After a while Rafiq dragged me out of the party zone for a break. It was nice to have a bit of a breather. We picked some pomegranates from a nearby grove and ate these in a quiet part of the garden. After another stint in the party, Rafiq invited me to go to ‘the lake’ for a swim. At first I declined, not really feeling like going for a swim in the middle of a wedding, but he insisted. As we were leaving a bit of drama erupted as two middle-aged men started having fisticuffs. We were gone before I saw what eventuated. The lake turned out to be a shallow river crossing with not enough water to go for a proper swim. We cooled our feet and mucked about a bit with the few kids that joined us.

By the time we returned to the wedding, things were quiet and the main party area was empty. I joined Rafiq and a few friends for some tea in a nearby area. Up until this point I’d been quite curious about why it was only men enjoying the party, but when we had tea I saw that there was a whole other area dedicated to girls. So the girls were having their own party at the same time. By this time it was around 5.30pm and with everyone having apparently left, I assumed the wedding was over. Being tired from riding and then the wedding activities, I began thinking about bed. I should have known I was getting way ahead of myself. It turned out people were just having an afternoon break and by 7pm the party was in full swing again. This time the girls and guys were together. The girls sat at the back of the main area while the guys occupied the front. As the band continued to sing and play, it became time for the dancers among the male guests to show off their moves. The simple steps that I learned earlier morphed into impressive manoeuvres. Each song increased in speed until only the very best among the dancers were able to keep up with proper steps.

I was happy to sit back and watch, but after too many invites to refuse, I got on the floor for one song, figuring it would stop people telling me to go up there. Soon the dancefloor cleared and formal wedding proceedings ensued. Four chairs were set up in front of a table that was decorated extravagantly with flowers, champagne and eventually a giant cake. Then came the groom’s entrance. As he walked in, a whole bunch of fireworks lining the red satin sheet on which he walked were lit, sending sparks flying. He sat down with three groomsmen and surveyed the room. The next step of the wedding saw round after round of guests paying him their well wishes, slipping some money into his front pocket and laying a red sash over his shoulder. There was some more dancing and then the cake was cut and distributed. And of course this was followed by even more dancing. The night ended around 11.30pm, twelve hours after I’d arrived. One of the nice men who had looked after me through the day (and his family, wife, son, three daughters) led me to his house. I thought we would crash right away, but we had some more food (tomato, flat bread, cheese, and chai) before bed. For once I appreciated the fact that we didn’t understand each other’s language, as I didn’t really want to stay up talking. When the food was gone, I brushed my teeth and went to the toilet, then stretched out onto a woven mat that had been laid out for me on the floor.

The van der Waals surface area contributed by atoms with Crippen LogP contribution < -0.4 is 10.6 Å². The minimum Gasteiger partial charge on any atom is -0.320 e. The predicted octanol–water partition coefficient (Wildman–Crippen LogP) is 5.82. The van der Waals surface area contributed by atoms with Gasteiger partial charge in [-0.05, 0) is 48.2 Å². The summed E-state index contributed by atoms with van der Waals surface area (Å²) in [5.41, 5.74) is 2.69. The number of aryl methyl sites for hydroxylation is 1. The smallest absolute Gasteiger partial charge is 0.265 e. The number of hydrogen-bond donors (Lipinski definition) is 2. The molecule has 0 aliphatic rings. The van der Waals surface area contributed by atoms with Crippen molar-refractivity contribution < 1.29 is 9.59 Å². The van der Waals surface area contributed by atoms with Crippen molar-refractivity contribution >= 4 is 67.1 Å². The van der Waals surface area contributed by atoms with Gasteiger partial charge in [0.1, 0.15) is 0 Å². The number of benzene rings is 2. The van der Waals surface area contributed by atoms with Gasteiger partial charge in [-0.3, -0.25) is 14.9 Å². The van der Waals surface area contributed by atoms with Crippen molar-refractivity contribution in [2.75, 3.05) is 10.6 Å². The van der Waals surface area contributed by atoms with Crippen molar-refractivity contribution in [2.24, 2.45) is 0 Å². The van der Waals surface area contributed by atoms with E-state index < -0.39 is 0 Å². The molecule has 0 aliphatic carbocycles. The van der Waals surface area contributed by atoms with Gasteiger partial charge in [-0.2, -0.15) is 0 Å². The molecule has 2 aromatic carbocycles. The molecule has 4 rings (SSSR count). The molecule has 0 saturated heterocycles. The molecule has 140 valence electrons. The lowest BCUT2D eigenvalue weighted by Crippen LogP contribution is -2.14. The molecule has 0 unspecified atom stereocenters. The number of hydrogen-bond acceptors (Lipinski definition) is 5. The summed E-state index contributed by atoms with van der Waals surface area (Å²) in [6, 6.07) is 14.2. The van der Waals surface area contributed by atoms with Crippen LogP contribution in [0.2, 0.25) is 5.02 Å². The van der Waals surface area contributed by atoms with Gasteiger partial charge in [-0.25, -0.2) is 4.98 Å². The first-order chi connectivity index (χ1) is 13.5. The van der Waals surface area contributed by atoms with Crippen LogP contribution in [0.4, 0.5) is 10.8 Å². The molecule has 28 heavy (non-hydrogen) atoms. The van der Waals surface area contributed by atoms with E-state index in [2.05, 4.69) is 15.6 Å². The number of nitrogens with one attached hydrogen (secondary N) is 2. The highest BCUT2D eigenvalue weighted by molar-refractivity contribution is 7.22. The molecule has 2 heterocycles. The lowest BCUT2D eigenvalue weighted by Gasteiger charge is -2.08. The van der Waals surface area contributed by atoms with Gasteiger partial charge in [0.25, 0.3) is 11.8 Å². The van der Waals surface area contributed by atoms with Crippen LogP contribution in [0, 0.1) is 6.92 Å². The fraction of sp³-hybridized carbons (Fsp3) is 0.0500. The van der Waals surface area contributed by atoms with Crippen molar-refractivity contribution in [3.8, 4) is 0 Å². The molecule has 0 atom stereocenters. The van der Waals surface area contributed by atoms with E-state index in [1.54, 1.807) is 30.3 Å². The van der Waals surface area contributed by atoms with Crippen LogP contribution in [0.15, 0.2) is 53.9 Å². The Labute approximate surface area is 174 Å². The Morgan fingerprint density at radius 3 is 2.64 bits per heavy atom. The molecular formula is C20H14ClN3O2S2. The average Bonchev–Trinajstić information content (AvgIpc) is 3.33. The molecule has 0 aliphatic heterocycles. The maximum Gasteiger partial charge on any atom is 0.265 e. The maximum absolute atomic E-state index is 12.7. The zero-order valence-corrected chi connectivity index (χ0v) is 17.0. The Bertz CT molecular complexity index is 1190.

Accommodation Home of a lovely family
Distance ridden today 30.08km
Average cycling speed 10.5kph
Total distance ridden 23,272km

2 Responses to “Day 895 (Azerbaijan Day 10)”

    • Budgie Escapee

      It’s really nice that you’re checking in 😊 I’ve just been a bit slack with getting my diary entries organised. Please give me another two weeks and I should be back on track!